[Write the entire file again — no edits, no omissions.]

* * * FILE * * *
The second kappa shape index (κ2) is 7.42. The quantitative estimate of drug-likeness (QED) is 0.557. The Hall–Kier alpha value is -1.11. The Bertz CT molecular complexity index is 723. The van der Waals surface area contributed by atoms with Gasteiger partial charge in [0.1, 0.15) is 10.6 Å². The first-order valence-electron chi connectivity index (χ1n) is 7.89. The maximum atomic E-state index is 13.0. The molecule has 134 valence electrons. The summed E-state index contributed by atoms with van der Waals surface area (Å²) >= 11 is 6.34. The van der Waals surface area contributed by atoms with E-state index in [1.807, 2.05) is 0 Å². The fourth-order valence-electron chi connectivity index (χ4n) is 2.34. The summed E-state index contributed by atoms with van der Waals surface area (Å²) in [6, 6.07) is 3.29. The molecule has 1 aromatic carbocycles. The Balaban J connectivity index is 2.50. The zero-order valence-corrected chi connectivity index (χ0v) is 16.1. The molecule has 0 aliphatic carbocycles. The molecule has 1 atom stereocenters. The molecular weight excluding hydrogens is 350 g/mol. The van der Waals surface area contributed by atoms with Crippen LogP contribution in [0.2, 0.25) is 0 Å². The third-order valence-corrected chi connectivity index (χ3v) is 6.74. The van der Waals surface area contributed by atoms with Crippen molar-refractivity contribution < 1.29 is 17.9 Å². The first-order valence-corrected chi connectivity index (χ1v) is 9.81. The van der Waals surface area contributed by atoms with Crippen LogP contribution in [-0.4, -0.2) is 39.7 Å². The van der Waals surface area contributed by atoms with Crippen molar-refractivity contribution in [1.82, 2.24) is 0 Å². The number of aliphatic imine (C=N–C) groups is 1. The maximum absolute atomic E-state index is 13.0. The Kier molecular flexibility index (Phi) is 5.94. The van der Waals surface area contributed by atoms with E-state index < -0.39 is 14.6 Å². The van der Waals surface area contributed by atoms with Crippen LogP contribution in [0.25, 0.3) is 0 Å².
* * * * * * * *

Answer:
The second kappa shape index (κ2) is 7.42. The quantitative estimate of drug-likeness (QED) is 0.557. The Hall–Kier alpha value is -1.11. The Bertz CT molecular complexity index is 723. The van der Waals surface area contributed by atoms with Gasteiger partial charge in [0.1, 0.15) is 10.6 Å². The first-order valence-electron chi connectivity index (χ1n) is 7.89. The maximum atomic E-state index is 13.0. The molecule has 134 valence electrons. The summed E-state index contributed by atoms with van der Waals surface area (Å²) >= 11 is 6.34. The van der Waals surface area contributed by atoms with E-state index in [1.807, 2.05) is 0 Å². The fourth-order valence-electron chi connectivity index (χ4n) is 2.34. The summed E-state index contributed by atoms with van der Waals surface area (Å²) in [6, 6.07) is 3.29. The molecule has 1 aromatic carbocycles. The Balaban J connectivity index is 2.50. The zero-order valence-corrected chi connectivity index (χ0v) is 16.1. The molecule has 0 aliphatic carbocycles. The molecule has 1 atom stereocenters. The molecular weight excluding hydrogens is 350 g/mol. The van der Waals surface area contributed by atoms with Crippen LogP contribution in [0.2, 0.25) is 0 Å². The third-order valence-corrected chi connectivity index (χ3v) is 6.74. The van der Waals surface area contributed by atoms with Crippen molar-refractivity contribution < 1.29 is 17.9 Å². The first-order valence-corrected chi connectivity index (χ1v) is 9.81. The van der Waals surface area contributed by atoms with Crippen LogP contribution in [-0.4, -0.2) is 39.7 Å². The van der Waals surface area contributed by atoms with Crippen molar-refractivity contribution in [1.82, 2.24) is 0 Å². The number of aliphatic imine (C=N–C) groups is 1. The maximum absolute atomic E-state index is 13.0. The Kier molecular flexibility index (Phi) is 5.94. The van der Waals surface area contributed by atoms with E-state index < -0.39 is 14.6 Å². The van der Waals surface area contributed by atoms with Crippen LogP contribution in [0.25, 0.3) is 0 Å².